Typing ObjectivesTyping is an excellent way to introduce students to computer literacy and to improve one's ability to interact with the computer. Once you know how to type, you do not have to search for the key to press and you can concentrate on the application at hand.
Objectives for new students are to develop an ability to:
In the second session, learners should try to key a home row exercise at 20 wpm or greater. Again, don't worry about errors, just concentrate on using the correct finger to strike a key.
The exercises after home row are keys "g" and "h". At this point learners should be able to key without looking at their hands.
Lesson Plans? Plan on about 6 weeks, at 45 minutes per day to develop speed and accuracy proficiency. This is hands-on time.
Touch typing consists of learning how to type by thinking the character. You are developing a motor reflex pattern whereby your brain has your fingers to do its bidding. This requires practice.
Thus a major learning objective is to achieve at least three sessions of 45 minutes each of hands-on time per week.
Actually, daily sessions, five days per week of about 45 minutes duration are best. If learning in a home environment, whatever you can "squeeze into" your schedule is fine.
Typing TipsThe home row keys are very important. You need to train your fingers in the correct keystroke reaches.
Strike a key. When typing, don't just press a key. Strike the key, then quickly return the finger to its assigned home row key.
Fingers on home row. Your fingers should gently rest on their home row keys.
Pretend you are a Cobra. Using the correct finger, strike the key. Then quickly return the finger to its assigned home row key.
Monitor your monitor. Adjust the angle of your monitor to minimize glare. Tilt the angle of the screen or slightly darken the room.
Relax and stretch. Periodically get up and move or stretch your neck, arm, and hand muscles to combat fatigue.
Typing requires practice. Practice improves typing speed and accuracy.
Use the correct finger when striking a key. When first learning, concentrate on striking the correct keys without looking at your fingers. Do not be too concerned with speed or accuracy. Both will improve as your skills develop.
Errors will happen. When an error is made, retype the key immediately! Donít think about it, your brain knows it didnít communicate correctly with your finger. Just move on!
More Free Things
Limb & Body Exer.
Teaching - Learning
Data Entry Program
Chart of Accounts
Learning to type. You learn how to type by developing motor reflex
patterns When these reflex patterns occur, your fingers will be able to
strike the correct keys automatically.
Sit the same. If the keyboard or your posture position changes, sound typing skills will not develop. Always maintain correct posture. If you do not sit up straight and keep your feet flat on the floor, the angle of your arms will change; thus changing the keystroke reach. This throws off your speed and accuracy.
Develop a routine. Set the work environment like you want it to optimize your learning sessions. Donít let the chair height; tilt of the monitor, location of the keyboard or posture vary from session to session.
Donít worry about speed and accuracy. Relax! However, always use the correct finger - keystroke pattern. Speed and accuracy will develop naturally through practice once your fingers have been ďcorrectly trained.Ē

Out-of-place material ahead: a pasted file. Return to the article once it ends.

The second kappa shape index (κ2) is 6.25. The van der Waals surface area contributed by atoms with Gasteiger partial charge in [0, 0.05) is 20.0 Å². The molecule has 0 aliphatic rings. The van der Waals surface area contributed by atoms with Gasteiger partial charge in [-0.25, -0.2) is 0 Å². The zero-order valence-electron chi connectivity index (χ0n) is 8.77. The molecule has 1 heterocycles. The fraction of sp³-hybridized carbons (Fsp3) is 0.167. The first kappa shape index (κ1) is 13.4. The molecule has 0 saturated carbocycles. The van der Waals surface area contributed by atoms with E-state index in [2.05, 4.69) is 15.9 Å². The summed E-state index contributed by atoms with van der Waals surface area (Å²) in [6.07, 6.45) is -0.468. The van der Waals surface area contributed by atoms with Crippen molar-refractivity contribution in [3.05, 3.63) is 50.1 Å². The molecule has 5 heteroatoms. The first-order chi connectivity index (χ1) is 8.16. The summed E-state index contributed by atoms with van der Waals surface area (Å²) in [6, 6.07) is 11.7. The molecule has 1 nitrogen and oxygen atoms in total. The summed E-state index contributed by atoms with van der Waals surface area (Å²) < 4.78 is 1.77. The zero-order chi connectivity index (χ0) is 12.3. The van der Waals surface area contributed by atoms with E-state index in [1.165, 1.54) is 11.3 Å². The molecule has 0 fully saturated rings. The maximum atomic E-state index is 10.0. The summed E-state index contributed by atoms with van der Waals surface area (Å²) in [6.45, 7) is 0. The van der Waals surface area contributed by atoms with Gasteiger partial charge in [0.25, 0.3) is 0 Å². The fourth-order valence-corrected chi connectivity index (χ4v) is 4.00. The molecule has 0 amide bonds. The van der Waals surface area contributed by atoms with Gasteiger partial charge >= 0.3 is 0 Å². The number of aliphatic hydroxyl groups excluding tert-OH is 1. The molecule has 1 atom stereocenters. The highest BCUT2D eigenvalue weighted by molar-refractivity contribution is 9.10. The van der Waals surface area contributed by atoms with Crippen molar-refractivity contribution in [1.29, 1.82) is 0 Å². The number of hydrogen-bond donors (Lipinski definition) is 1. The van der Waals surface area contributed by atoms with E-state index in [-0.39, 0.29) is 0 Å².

Which exercise would you select?
With Nimble Fingers You select the drill of interest to you.
The samples shown are not part of the 500 plus typing exercises
available with the Word Wacker and the Typing and Data Entry
These are additional exercises available for FREE
downloading from the web. This series of exercises deals with
"fast animals." There are exercises on numerous topics.
How about an exercise on a falcon?
The amazingly quick peregrine falcon is the fastest
creature on Earth. Falcons can be trained to hunt and
kill small game. The bird has extremely sharp talons,
a curved beak with many jagged notches, and long
pointed wings that fold back when they silently dive
for their prey at speeds of 220 mph.
Or an exercise on a pachyderm?
Pachyderms are huge thick-skinned mammals with big
feet. Those with a long, flexible snout are elephants.
Two ivory tusks grow out of the upper jaw. These
denizens travel in herds, and are commonly found in
India and Africa. When racing at a full charge, the
elephant is quite capable of reaching speeds of 24 mph.
How about an exercise on an ostrich?
The ostrich belongs to the largest and most powerful
species of birds. His cousins are the rhea and emu. The
ostrich looks quite out of proportion with a small head,
extremely long neck, short useless wings, and just two
toes. These amazing birds can run 30 mph, and have been
trained to be ridden like a horse in some cultures.
Or an exercise on a swift?
The sooty-brown swift is a quick-flying bird that feeds
exclusively on juicy insects caught in their wide mouth
while zipping through the sky. The birds fly and feed
continuously except if it is raining. Their wings,
which appear to beat alternately, are built for extreme
speed. They have been clocked at 120 mph.
Or an typing exercise on a sailfish?
The sailfish is a beautiful large tropical marine animal
related to the swordfish. The sailfish is known to
weigh in excess of 200 pounds and can easily zip across
the ocean at 68 mph. It is named for its unique sail-like
dorsal fin and can jump to great heights from the water.
It is a valued catch for the sport fisherman.
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